I saw this a week ago–a week ago!–and I’m having a hard time writing a review. Not because it wasn’t entertaining. It was as good as anything I’ve seen this year, last year and the year before. And that’s why it’s hard to review it. It wasn’t outstandingly great or shockingly bad. It didn’t change movie making or challenge me in any way. No movie has in a long time, even the ones I’ve given good reviews to. Even though I’ve been entertained, I just haven’t felt yippy skippy/call my friends about a movie since The Bad Lieutenant, Blue Velvet, Room with a View, The Cook, the Thief, his Wife, and her Lover, early Woody Allen movies, or even The Russians are Coming. Those were movies I wanted to talk about and copy and memorize lines from. Nobody is going to do an homage to Limitless.
That isn’t to say it wasn’t good. It was. Bradley Cooper is really handsome and charming. (Although, oddly, his fingernails were dirty throughout the film; maybe it was supposed to mean something?) The plot is that he is given a pill that gives him access to the 80% of his brain that isn’t used. (You’ve heard that we only use 20% of our brains, right?) He gets really, super smart and uses those smarts to get really, super rich. (And finish his novel in four days. Bastard.) He also gets his girl back. Here’s the rub: like any drug, he needs more and more of it to achieve the same results but his supply is finite and he is unable to get more. As he gets closer to running out, he discovers that other people are in his same predicament and want the few pills he has left. He also learns that there are side effects and they are fatal. Like any drug, it eventually kills you.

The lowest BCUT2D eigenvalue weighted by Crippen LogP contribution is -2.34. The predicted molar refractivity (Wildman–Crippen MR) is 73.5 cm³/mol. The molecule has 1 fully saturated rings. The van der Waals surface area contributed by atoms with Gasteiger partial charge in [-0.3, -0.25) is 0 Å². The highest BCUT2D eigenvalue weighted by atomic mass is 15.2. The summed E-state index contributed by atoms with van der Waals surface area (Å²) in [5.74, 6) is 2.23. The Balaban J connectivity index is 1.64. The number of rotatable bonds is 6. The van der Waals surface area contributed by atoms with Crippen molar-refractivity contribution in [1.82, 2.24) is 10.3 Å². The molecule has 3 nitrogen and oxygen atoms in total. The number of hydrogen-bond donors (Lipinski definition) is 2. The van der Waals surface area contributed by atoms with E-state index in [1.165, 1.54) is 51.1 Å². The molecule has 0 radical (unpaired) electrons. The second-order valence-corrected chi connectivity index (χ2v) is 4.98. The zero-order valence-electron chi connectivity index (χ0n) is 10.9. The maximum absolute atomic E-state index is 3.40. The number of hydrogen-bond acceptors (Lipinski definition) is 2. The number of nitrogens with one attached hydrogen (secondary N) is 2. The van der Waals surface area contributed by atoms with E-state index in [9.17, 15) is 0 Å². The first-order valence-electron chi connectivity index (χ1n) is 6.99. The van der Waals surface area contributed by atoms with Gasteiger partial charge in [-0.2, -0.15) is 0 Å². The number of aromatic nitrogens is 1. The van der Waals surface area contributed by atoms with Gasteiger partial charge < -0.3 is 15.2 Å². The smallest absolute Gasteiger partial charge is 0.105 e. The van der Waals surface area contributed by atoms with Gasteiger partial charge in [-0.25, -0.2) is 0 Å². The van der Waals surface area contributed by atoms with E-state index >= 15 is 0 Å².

I was disappointed in the ending, which I felt was too convenient and glossed over and unbelievable if I can even say that given that the premise of the movie is fantasy. However, I did expect an anti-drug message. Bradley somehow figures out how to buck the system, to have his drug and be smart, happy and healthy, too.
A few days before we saw Limitless, my son had received a grade on a paper that was lower than he wanted and was asking me if there was any way he could add points to his IQ. I told him there was not and had often wished to be smarter myself. Would I take a pill that made me smarter with the risk of eventually killing me? Hell yes, but I have a problem with magical thinking and addiction. Come to think of it, I suppose this film is just another drug film except for the users don’t just think drugs makes them clear headed and smarter, drugs actually make them clear headed and smarter.
I just spent a few sentences thinking about this film. Maybe it does elicit additional thoughts after the credits roll? Go see it and find out for yourself.